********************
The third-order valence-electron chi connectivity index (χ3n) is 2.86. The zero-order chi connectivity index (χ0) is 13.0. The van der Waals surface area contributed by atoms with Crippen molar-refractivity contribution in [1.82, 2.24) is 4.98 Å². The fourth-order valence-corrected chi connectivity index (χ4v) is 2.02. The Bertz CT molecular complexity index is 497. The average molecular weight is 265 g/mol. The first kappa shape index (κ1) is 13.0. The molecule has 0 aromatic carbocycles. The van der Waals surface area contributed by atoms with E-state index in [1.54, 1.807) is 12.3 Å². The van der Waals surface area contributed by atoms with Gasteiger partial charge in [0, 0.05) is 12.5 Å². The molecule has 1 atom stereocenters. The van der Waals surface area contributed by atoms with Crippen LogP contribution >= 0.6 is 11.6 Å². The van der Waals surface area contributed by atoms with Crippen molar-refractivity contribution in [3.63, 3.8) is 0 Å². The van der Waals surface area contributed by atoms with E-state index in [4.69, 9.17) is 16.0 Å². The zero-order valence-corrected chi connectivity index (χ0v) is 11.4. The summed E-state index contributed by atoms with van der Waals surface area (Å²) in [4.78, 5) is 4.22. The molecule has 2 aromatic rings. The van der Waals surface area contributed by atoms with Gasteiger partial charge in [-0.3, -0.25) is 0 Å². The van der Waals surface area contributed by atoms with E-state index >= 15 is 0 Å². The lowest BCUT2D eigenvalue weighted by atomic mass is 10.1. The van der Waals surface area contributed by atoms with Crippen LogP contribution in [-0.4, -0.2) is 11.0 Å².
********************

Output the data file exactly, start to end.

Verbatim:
The third-order valence-electron chi connectivity index (χ3n) is 2.86. The zero-order chi connectivity index (χ0) is 13.0. The van der Waals surface area contributed by atoms with Crippen molar-refractivity contribution in [1.82, 2.24) is 4.98 Å². The fourth-order valence-corrected chi connectivity index (χ4v) is 2.02. The Bertz CT molecular complexity index is 497. The average molecular weight is 265 g/mol. The first kappa shape index (κ1) is 13.0. The molecule has 0 aromatic carbocycles. The van der Waals surface area contributed by atoms with E-state index in [1.54, 1.807) is 12.3 Å². The van der Waals surface area contributed by atoms with Gasteiger partial charge in [0, 0.05) is 12.5 Å². The molecule has 1 atom stereocenters. The van der Waals surface area contributed by atoms with Crippen LogP contribution >= 0.6 is 11.6 Å². The van der Waals surface area contributed by atoms with Crippen molar-refractivity contribution in [3.63, 3.8) is 0 Å². The van der Waals surface area contributed by atoms with E-state index in [4.69, 9.17) is 16.0 Å². The zero-order valence-corrected chi connectivity index (χ0v) is 11.4. The summed E-state index contributed by atoms with van der Waals surface area (Å²) in [4.78, 5) is 4.22. The molecule has 2 aromatic rings. The van der Waals surface area contributed by atoms with Gasteiger partial charge in [-0.3, -0.25) is 0 Å². The van der Waals surface area contributed by atoms with E-state index >= 15 is 0 Å². The lowest BCUT2D eigenvalue weighted by atomic mass is 10.1. The van der Waals surface area contributed by atoms with Crippen LogP contribution in [-0.4, -0.2) is 11.0 Å².